c. 470–460 BC
Diameter: 15.3 cm (6 in.); Overall: 38.8 cm (15 1/4 in.)
Purchase from the J. H. Wade Fund 1950.7
The term caryatid from classical architecture refers to the female figure serving as a support.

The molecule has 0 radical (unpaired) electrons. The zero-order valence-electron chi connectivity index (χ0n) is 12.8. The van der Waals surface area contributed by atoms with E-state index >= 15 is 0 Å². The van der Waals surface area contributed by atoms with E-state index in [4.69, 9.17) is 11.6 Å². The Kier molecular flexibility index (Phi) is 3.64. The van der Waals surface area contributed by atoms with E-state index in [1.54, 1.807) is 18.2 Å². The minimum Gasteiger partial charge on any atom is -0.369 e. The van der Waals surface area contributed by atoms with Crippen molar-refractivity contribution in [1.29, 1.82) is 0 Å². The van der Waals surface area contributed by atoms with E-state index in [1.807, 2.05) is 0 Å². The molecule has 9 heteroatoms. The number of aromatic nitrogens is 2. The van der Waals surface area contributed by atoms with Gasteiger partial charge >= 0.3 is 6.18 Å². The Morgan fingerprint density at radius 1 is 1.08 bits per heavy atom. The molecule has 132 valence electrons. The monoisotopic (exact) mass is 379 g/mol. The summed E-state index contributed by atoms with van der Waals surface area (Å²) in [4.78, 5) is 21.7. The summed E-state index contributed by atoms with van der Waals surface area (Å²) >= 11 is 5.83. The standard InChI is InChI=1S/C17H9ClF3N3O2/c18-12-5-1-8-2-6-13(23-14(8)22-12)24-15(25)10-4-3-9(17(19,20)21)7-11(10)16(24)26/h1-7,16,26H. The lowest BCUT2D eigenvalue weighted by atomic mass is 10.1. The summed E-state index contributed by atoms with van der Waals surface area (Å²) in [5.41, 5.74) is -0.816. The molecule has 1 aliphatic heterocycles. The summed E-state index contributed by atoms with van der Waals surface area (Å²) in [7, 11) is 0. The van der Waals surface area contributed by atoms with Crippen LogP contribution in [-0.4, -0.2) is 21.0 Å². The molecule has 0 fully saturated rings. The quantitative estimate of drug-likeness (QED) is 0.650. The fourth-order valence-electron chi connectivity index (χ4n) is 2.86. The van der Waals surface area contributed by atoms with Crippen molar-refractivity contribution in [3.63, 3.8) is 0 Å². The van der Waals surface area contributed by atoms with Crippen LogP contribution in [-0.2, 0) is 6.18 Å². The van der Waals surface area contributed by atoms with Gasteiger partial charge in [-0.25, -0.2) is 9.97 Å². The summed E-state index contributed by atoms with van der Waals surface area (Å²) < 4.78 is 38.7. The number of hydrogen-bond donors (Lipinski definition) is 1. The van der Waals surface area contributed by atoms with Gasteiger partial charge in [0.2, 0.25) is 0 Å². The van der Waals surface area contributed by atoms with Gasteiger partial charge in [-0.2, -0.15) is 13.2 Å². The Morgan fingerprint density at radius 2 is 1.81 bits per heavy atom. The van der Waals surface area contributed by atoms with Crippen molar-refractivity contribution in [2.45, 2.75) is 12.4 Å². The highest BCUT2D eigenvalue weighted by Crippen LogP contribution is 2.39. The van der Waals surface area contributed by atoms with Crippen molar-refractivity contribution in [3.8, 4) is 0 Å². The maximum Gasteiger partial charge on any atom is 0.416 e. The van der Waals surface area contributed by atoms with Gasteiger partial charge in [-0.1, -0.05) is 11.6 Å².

Named for their figured handles, Greek caryatid mirrors may derive from similar types created in ancient Egypt many centuries earlier (like CMA 1983.196). Greek caryatid handles typically take the form of a beautiful, draped woman like this one, whether mortal or divine (perhaps the love goddess Aphrodite). Often, she holds a small offering, here a flower. The small, winged women (Nikai) flanking her are unusual among such mirrors, which often feature Erotes in this position. In antiquity, the unadorned disk would have been highly polished and reflective, and the figure would have stood on an integrated base.
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